I was at McMurdo when Herzog filmed/recorded this movie. While I am not featured I do know most of the those featured to some extent or more. I found his treatment honest. I would have been nice to have discuss some of the controversies existing in Antarctica and the various national programs but that would have required a docu-series.
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Since other reviewers have adequately summarized this film, I'll skip straight to what I thought were the best and worst qualities of "Encounters":

BEST:

- The filming itself is brilliant, as you'd expect from Herzog. The contrast beetween the spellbinding landscape and the banal living quarters of its inhabitants is striking.

- The interviews provide terrific insight into the passion and curiousity that is necessary to subject oneself to living, even temporarily, in the most inhospitable land on the planet.

- The footage of the Antarctic Ocean floor is truly otherwordly. The creatures beneath the "frozen sky" are beyond even the most imaginative science fiction writers.

- There are approximately three hours of extra footage contained in the extra features on disc one and disc two, including segments of footage taken above and below the frozen surface. There is also a 90 minute interview of Werner Herzog conducted by acclaimed director Jonathan Demme, which is very interesting and, for me, worth the price of admission.

WORST:

- The film's interviews are often laden with scientific jargon that I suspect will alienate a general audience. I found the content of the interviews fascinating, albeit completely over my head.

- As other reviewers have noted, the interviews with the so-called "commoners" that were not in Antarctica for scientific study were too short. I felt that insufficient time was spent on telling their stories.

- While many of Herzog's observations and contemplations are fascinating, they never seem to connect to a larger theme or thesis.
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I was already a Herzog fan after having seen "Grizzly Man" and "Cave of Forgotten Dreams", so I eagerly heeded a friend's recommendation to watch "Encounters". Although I found that Encounters was, in a sense, different from the other two Herzog films I'd seen previously, it nonetheless proved to be an experience that had me singularly focused upon the screen for the entire duration of the movie.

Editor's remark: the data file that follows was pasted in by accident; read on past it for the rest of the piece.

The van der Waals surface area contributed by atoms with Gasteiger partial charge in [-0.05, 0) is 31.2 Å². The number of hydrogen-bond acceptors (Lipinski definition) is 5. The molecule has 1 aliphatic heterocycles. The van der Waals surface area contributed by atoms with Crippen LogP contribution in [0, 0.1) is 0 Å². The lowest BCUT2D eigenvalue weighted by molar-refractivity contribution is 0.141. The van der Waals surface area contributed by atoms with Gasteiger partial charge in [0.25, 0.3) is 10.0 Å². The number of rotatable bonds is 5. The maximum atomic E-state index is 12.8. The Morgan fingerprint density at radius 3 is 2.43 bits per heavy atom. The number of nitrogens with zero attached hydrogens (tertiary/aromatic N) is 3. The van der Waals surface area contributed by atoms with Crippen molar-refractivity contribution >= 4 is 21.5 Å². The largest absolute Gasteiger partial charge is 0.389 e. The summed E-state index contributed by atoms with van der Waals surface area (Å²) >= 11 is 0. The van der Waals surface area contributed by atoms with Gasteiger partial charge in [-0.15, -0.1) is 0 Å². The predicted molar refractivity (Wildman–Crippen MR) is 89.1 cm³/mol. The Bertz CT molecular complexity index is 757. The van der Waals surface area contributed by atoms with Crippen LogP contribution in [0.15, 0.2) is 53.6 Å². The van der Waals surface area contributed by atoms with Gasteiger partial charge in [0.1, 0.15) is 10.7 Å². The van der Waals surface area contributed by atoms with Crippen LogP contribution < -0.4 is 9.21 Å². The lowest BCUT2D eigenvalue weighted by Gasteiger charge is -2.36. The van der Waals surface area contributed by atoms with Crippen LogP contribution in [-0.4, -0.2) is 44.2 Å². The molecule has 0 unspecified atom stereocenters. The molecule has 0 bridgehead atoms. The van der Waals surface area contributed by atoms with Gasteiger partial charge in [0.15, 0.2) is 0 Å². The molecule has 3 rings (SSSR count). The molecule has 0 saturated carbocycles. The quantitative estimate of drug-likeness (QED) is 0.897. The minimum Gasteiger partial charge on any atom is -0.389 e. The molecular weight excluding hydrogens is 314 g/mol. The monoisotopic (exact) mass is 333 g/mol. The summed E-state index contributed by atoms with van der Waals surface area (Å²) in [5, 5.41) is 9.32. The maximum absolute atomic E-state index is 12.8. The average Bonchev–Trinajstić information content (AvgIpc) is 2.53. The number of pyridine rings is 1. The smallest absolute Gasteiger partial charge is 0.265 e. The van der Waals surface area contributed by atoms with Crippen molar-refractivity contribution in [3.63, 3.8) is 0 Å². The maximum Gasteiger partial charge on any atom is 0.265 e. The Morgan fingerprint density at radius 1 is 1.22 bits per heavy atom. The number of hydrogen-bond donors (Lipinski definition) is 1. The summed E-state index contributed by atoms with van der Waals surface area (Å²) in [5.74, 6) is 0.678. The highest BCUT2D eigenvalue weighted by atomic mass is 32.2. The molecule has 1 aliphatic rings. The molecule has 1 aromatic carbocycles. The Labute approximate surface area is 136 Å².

I want to be clear that this is a film which pulls together something of a mish-mash of Herzog's experiences and thoughts about the South Pole: stories of people, excursions into scientific research and intriguing philosophical insights. Some of those who disliked the film complained that it "lacked a unified theme", but I think they've missed the point. "Encounters", by design, is an odyssey without a destination. It paints a riveting and diverse picture of the South Pole as an otherworldly place of disjointed oddities... truly a collection vignettes which are unified only by the fact that they grow out of this desolate and beautiful continent.

Another complaint I've seen is that the film fails to serve as a call to action for tackling the issue of global warming. In an era when polar ice is melting faster than at any other time in human history, I suppose that I can understand why some folks might be disappointed that Herzog didn't leverage his fame and skill to make a film which would highlight and condemn global warming. As someone who is deeply concerned about the condition of our environment, I am sympathetic to their opinion. Still though, I feel like they're overlooking the simple fact that Herzog's brand of art is simply not preoccupied with environmentalism. Herzog's "Encounters" is not a plea to save the future... in fact, it's the exact opposite in a certain sense.